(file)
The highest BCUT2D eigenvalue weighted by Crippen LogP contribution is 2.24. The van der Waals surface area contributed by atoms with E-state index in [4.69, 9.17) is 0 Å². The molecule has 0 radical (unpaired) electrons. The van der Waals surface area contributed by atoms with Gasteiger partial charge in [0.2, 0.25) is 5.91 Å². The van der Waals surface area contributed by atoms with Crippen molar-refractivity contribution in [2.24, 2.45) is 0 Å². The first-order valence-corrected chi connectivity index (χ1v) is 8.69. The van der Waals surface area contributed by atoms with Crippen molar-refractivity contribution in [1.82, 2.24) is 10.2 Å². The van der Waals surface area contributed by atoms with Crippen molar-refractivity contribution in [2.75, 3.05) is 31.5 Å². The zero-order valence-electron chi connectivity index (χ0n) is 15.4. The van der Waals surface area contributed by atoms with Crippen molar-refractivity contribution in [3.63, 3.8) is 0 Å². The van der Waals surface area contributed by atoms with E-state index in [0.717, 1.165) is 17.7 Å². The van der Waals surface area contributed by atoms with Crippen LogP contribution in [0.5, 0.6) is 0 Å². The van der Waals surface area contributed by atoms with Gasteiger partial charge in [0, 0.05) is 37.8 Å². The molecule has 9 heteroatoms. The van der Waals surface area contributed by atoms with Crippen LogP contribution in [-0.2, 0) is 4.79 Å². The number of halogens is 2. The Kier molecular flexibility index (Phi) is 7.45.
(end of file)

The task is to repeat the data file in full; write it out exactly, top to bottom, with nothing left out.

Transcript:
The highest BCUT2D eigenvalue weighted by Crippen LogP contribution is 2.24. The van der Waals surface area contributed by atoms with E-state index in [4.69, 9.17) is 0 Å². The molecule has 0 radical (unpaired) electrons. The van der Waals surface area contributed by atoms with Gasteiger partial charge in [0.2, 0.25) is 5.91 Å². The van der Waals surface area contributed by atoms with Crippen molar-refractivity contribution in [2.24, 2.45) is 0 Å². The first-order valence-corrected chi connectivity index (χ1v) is 8.69. The van der Waals surface area contributed by atoms with Crippen molar-refractivity contribution in [1.82, 2.24) is 10.2 Å². The van der Waals surface area contributed by atoms with Crippen molar-refractivity contribution in [2.75, 3.05) is 31.5 Å². The zero-order valence-electron chi connectivity index (χ0n) is 15.4. The van der Waals surface area contributed by atoms with Crippen molar-refractivity contribution in [3.63, 3.8) is 0 Å². The van der Waals surface area contributed by atoms with E-state index in [0.717, 1.165) is 17.7 Å². The van der Waals surface area contributed by atoms with Crippen LogP contribution in [0.5, 0.6) is 0 Å². The van der Waals surface area contributed by atoms with Gasteiger partial charge in [0, 0.05) is 37.8 Å². The molecule has 9 heteroatoms. The van der Waals surface area contributed by atoms with Crippen LogP contribution in [-0.2, 0) is 4.79 Å². The number of halogens is 2. The Kier molecular flexibility index (Phi) is 7.45.